Want us to add your blog or article?This site aggregates blogs and popular press articles about personality psychology. If you are an ARP member who writes a blog, or whose research has been featured in a recent popular press article, email us at email@example.com to have your work added to the meta-blog.
- Happiness Research During the Replication Crisis – Rich Lucas (The Desk Reject)
- Religiosity, Atheism, and Health: The Atheist Advantage – Scott McGreal (Unique—Like Everybody Else)
- “The Fool Says in His Heart that Atheists are Mutants” – Scott McGreal (Unique—Like Everybody Else)
- An Oath for Scientists – Simine Vazire (sometimes i'm wrong)
- What Makes a Hero? And What makes a Psychopath? – Scott McGreal (Unique—Like Everybody Else)
- Are Heroes and Psychopaths Cut from the Same Cloth? – Scott McGreal (Unique—Like Everybody Else)
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DisclaimerThe views expressed in blog posts and other articles are those of the authors and do not necessarily reflect the views of the Association for Research in Personality.
In honor of International Day of Happiness, I’m posting my SPSP talk from a few weeks ago, where I discuss happiness research during the replication crisis. I talk about some good things about happiness research, and also some things that could be improved. But more importantly, I brag about my seventh grade awards, talk about the type of happiness research that I’m most skeptical about, praise data thugs, and tell the story of how we became replication bullies.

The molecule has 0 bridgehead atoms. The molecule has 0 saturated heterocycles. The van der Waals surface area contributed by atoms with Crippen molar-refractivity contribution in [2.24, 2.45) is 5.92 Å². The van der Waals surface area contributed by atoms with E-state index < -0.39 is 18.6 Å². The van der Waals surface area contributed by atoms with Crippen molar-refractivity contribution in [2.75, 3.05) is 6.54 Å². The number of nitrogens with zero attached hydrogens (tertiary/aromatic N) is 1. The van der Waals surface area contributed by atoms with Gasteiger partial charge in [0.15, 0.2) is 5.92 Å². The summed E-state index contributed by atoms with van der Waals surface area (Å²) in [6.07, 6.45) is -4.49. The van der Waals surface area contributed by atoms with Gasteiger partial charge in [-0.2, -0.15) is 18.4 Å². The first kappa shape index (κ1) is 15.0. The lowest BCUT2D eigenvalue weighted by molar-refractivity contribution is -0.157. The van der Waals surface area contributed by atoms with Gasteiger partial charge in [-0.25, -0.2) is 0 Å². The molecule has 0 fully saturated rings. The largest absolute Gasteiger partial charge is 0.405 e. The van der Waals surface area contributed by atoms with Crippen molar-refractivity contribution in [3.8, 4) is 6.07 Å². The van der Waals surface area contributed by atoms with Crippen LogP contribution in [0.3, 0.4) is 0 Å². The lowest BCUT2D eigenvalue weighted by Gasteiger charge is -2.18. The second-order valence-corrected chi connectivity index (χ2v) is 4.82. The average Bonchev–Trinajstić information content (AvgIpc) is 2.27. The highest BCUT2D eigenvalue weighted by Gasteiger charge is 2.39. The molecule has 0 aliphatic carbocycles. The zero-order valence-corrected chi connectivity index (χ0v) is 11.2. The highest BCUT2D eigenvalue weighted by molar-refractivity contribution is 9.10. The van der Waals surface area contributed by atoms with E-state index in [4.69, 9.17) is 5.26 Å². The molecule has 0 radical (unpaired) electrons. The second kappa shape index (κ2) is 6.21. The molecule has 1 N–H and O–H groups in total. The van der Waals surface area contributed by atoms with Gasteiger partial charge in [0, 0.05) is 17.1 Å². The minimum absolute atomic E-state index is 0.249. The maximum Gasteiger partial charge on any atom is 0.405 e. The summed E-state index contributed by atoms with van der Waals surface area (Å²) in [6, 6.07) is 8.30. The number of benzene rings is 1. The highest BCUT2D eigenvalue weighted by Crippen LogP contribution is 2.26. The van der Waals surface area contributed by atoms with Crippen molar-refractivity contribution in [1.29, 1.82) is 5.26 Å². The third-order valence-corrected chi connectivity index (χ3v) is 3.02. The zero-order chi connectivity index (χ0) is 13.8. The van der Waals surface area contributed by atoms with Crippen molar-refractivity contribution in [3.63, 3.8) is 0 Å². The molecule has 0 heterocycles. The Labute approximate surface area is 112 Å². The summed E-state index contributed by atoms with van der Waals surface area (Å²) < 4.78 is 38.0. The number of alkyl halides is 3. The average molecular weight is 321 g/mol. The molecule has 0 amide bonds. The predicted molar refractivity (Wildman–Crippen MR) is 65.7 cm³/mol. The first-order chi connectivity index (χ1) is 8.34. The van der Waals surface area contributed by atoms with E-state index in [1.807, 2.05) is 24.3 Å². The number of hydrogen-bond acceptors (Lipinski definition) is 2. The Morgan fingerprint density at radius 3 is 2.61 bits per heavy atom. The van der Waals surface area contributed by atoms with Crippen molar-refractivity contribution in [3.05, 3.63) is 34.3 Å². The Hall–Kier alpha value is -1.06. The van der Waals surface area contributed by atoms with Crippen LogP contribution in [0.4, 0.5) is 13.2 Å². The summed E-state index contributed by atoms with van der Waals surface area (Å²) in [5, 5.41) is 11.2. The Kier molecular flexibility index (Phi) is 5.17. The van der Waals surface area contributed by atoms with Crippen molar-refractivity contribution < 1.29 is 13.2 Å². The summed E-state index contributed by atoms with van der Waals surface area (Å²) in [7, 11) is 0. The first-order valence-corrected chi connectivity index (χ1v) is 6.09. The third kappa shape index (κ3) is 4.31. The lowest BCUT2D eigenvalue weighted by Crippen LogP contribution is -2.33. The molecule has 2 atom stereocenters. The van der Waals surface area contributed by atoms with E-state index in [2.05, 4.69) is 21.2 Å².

Religiosity, Atheism, and Health: The Atheist Advantage – Scott McGreal (Unique—Like Everybody Else)
Contrary to claims of a recent study arguing that atheism results from adverse genetic mutations, there is no evidence linking atheism with poor physical or mental health.
A recent study claiming that deviations from mainstream religious belief, including atheism, result from deleterious genetic mutations is based on very poor science.
[DISCLAIMER: The opinions expressed in my posts are personal opinions, and they do not reflect the editorial policy of Social Psychological and Personality Science or its sponsoring associations, which are responsible for setting editorial policy for the journal.]
i've been thinking a lot about what it means to be a scientist. being a scientist comes with certain obligations, and ignoring those obligations can give science a bad name. it seems to me we could do more to make scientists aware of this responsibility when they decide whether or not to join the profession.
our most important obligation as scientists, to my mind, is preserving science's credibility. that doesn't mean we can't make mistakes, but above all else, we should be committed to opening ourselves up to scrutiny and correcting our errors.
to make these values a bit more concrete, i tried to adapt the hippocratic oath to scientists. you can tell how solemn this oath is by the use of capitalization.
the values i tried to capture were inspired by Merton's norms, but in the spirit of Merton's norm of universalism, i refrained from naming the oath after him (or anyone). it is very far from comprehensive, and i know it's cheesy, but i ask you, dear reader: if you can't engage in a little facile sentimentality on new year's day, when can you? Continue reading
Are Heroes and Psychopaths Cut from the Same Cloth? This depends on how important fearlessness is for understanding psychopathy - the answer may be "not that much."
Do evil psychopaths and valiant heroes share a common core? The issue is complicated, but hard-core psychopaths are highly unlikely to be motivated to become heroes.
Do harsh environments foster short-term mating, and rich ones long-term commitments? Environmental effects on reproductive strategies are more complicated than one might think.